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Keep it Separated: Food Safety Tips You May Have Overlooked

posted Jun 10, 2016, 8:22 AM by

This week, we’re continuing our exploration of the four key food safety principles outlined in the 2015 Dietary Guidelines for Americans (DGAs) by discussing the second principle: SEPARATE. The main idea behind this principle is to keep raw foods (especially raw meat, poultry, and seafood) and other foods that may contain harmful microbes separate from ready-to-eat foods like fresh fruits and veggies. This prevents something known as cross-contamination (when microbes that may make you sick are transferred from one food to another). Cross-contamination is especially concerning when germs spread to a food you are planning to eat without cooking it first.

You’re probably already familiar with the separate principle. For example, most people know that you shouldn’t chop fresh produce on a cutting board that you previously used to cut raw seafood, meat, or poultry without cleaning and sanitizing it first. But here are some areas you may have overlooked:

  • Clean reusable grocery bags often. A 2011 study found that bacteria are commonly found in reusable bags, but only 3% of shoppers wash them regularly. Although most of the bacteria found in the bags are unlikely to cause infection according to Dr. Susan Fernyak, Director of San Francisco’s Communicable Disease Control and Prevention Section, it’s still worth washing your reusable bags regularly just to be safe. The 2015 DGAs recommend washing cloth and canvas bags in the washing machine and washing reusable plastic bags in hot, soapy water. It’s also a good idea to put raw seafood, meat, and poultry in plastic bags so they don’t contaminate your other food or your reusable bags. Last, you may consider storing your reusable bags inside between uses rather than in a hot trunk, where bacteria can multiply more easily.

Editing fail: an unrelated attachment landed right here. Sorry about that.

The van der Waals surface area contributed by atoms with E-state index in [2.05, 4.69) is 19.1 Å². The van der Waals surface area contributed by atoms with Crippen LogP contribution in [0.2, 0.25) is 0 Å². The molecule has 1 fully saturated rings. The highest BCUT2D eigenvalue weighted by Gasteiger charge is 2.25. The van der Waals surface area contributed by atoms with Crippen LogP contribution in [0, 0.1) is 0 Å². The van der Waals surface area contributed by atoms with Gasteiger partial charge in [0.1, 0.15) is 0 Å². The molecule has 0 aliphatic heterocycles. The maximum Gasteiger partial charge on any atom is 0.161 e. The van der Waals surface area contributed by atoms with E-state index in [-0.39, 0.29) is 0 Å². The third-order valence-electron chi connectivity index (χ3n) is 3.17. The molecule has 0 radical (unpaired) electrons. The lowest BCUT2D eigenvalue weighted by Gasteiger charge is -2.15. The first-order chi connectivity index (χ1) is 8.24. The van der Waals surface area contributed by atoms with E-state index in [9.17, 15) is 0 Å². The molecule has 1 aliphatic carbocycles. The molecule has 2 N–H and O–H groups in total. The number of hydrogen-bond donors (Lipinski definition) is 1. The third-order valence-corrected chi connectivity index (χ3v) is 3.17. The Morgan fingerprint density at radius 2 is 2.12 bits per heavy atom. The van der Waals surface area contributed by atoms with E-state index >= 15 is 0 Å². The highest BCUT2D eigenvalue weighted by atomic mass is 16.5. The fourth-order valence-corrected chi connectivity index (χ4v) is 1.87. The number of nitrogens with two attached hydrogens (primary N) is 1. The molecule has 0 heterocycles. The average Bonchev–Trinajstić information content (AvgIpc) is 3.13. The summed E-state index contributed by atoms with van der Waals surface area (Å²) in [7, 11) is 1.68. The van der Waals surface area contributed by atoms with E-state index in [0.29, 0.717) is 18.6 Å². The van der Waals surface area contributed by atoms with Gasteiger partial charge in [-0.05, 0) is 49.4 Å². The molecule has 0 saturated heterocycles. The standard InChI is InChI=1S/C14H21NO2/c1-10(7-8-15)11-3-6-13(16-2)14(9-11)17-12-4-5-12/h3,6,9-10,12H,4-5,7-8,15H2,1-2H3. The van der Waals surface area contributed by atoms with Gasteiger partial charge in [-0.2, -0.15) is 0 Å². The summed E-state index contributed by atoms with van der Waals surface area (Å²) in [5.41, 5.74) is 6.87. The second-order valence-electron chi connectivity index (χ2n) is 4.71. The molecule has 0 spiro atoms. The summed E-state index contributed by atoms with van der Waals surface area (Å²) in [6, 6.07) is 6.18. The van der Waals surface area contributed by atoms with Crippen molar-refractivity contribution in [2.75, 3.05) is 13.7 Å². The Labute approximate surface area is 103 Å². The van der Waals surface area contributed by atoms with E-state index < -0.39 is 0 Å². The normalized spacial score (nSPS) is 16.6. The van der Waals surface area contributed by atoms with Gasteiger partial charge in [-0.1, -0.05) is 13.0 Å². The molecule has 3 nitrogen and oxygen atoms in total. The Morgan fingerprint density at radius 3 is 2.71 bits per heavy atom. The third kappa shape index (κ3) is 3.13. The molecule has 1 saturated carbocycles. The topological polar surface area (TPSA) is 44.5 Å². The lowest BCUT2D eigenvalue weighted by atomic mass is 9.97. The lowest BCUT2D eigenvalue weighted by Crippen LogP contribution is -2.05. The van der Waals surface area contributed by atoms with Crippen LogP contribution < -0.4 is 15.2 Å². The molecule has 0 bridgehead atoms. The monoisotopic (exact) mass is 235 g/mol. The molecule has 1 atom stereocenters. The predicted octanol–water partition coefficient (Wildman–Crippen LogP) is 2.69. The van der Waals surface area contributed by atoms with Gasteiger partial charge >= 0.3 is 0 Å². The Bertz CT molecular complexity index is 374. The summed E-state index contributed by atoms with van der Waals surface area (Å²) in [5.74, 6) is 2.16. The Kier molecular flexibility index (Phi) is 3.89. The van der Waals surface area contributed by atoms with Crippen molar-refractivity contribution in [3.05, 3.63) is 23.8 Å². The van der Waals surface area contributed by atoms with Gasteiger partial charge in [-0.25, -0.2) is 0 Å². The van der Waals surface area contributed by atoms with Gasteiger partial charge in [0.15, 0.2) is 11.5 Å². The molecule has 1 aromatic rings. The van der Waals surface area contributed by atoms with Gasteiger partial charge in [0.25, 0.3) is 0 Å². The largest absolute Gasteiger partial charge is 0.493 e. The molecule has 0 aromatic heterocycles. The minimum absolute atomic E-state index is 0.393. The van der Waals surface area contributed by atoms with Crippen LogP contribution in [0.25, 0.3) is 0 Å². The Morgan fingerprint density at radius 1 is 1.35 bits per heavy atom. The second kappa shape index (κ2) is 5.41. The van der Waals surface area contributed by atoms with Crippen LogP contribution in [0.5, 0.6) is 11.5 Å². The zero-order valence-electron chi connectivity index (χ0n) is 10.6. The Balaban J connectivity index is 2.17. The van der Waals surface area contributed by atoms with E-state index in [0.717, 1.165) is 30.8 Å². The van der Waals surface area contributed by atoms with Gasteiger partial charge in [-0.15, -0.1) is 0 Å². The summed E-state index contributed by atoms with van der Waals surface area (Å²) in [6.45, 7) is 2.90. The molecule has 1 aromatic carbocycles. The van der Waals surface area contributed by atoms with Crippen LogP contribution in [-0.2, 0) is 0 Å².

• Store raw seafood, meat, and poultry on the bottom shelf of your fridge. Make sure any juices that leak out of the packaging won’t be able to drip onto fruits, veggies, and other ready-to-eat foods. Consider leaving raw seafood, meat, and poultry in the plastic bags you brought them home with so any potential leaks will be contained. 
  • Don’t put cooked burgers back onto the plate you used to bring them to the grill. The 2015 DGAs remind us not to put cooked food back on the same plate or cutting board that previously held raw food. For example, when cooking your world famous burgers, you may bring them to the grill on a platter. Once your burgers are cooked to the appropriate temperature, you should place them on a clean platter. If you want to use the same platter, be sure to wash it with hot, soapy water first. According to, you should also bring two separate sets of utensils to the grill—one for handling raw food and another for removing cooked food from the heat. 
  • Boil leftover marinade if you intend to reuse it. You’ve marinated chicken and are about to throw it on the grill. You realize that the same marinade would be delicious on the veggies you are planning to serve on the side. What do you do? According to the Partnership for Food Safety Education’s Separate Fact Sheet, you should always boil the marinade to destroy harmful bacteria before reusing it. A simpler, safer option is to make a large batch of marinade and set some aside in a separate container before marinating your meat, poultry, or seafood.

Stay tuned for next week, when we’ll discuss how you can stay safe by cooking your food properly and chilling it quickly.